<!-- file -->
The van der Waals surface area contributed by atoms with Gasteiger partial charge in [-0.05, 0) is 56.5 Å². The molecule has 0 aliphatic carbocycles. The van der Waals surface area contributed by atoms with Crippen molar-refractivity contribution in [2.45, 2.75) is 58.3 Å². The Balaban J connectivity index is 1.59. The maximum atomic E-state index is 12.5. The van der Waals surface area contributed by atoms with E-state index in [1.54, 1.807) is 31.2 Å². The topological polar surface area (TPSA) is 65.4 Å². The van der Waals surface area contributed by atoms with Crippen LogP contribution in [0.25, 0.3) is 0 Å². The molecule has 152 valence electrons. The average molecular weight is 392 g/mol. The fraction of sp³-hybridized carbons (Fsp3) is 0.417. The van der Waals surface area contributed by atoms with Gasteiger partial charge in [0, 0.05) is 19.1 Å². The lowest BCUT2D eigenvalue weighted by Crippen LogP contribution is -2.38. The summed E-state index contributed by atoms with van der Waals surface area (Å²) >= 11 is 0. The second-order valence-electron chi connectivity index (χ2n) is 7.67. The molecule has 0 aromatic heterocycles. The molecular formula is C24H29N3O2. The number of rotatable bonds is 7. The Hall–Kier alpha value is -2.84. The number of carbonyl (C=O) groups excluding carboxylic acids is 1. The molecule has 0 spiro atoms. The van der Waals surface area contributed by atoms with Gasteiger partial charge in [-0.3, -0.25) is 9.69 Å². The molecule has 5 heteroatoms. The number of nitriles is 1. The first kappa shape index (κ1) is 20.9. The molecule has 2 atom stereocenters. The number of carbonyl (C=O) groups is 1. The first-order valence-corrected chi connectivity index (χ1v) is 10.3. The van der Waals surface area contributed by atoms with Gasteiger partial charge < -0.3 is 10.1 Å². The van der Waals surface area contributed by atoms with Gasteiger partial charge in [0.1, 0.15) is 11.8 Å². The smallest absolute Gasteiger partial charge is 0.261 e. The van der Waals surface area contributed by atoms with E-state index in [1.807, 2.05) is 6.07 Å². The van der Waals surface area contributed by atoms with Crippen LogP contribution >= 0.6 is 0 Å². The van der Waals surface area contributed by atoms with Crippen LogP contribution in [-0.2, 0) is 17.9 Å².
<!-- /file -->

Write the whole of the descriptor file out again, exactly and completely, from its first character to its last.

The van der Waals surface area contributed by atoms with Gasteiger partial charge in [-0.05, 0) is 56.5 Å². The molecule has 0 aliphatic carbocycles. The van der Waals surface area contributed by atoms with Crippen molar-refractivity contribution in [2.45, 2.75) is 58.3 Å². The Balaban J connectivity index is 1.59. The maximum atomic E-state index is 12.5. The van der Waals surface area contributed by atoms with E-state index in [1.54, 1.807) is 31.2 Å². The topological polar surface area (TPSA) is 65.4 Å². The van der Waals surface area contributed by atoms with Crippen LogP contribution in [0.25, 0.3) is 0 Å². The molecule has 152 valence electrons. The average molecular weight is 392 g/mol. The fraction of sp³-hybridized carbons (Fsp3) is 0.417. The van der Waals surface area contributed by atoms with Gasteiger partial charge in [0, 0.05) is 19.1 Å². The lowest BCUT2D eigenvalue weighted by Crippen LogP contribution is -2.38. The summed E-state index contributed by atoms with van der Waals surface area (Å²) >= 11 is 0. The second-order valence-electron chi connectivity index (χ2n) is 7.67. The molecule has 0 aromatic heterocycles. The molecular formula is C24H29N3O2. The number of rotatable bonds is 7. The Hall–Kier alpha value is -2.84. The number of carbonyl (C=O) groups excluding carboxylic acids is 1. The molecule has 0 spiro atoms. The van der Waals surface area contributed by atoms with Gasteiger partial charge in [-0.3, -0.25) is 9.69 Å². The molecule has 5 heteroatoms. The number of nitriles is 1. The first kappa shape index (κ1) is 20.9. The molecule has 2 atom stereocenters. The number of carbonyl (C=O) groups is 1. The first-order valence-corrected chi connectivity index (χ1v) is 10.3. The van der Waals surface area contributed by atoms with Gasteiger partial charge < -0.3 is 10.1 Å². The van der Waals surface area contributed by atoms with Gasteiger partial charge in [0.1, 0.15) is 11.8 Å². The smallest absolute Gasteiger partial charge is 0.261 e. The van der Waals surface area contributed by atoms with E-state index in [1.807, 2.05) is 6.07 Å². The van der Waals surface area contributed by atoms with Crippen LogP contribution >= 0.6 is 0 Å². The van der Waals surface area contributed by atoms with Crippen LogP contribution in [-0.2, 0) is 17.9 Å².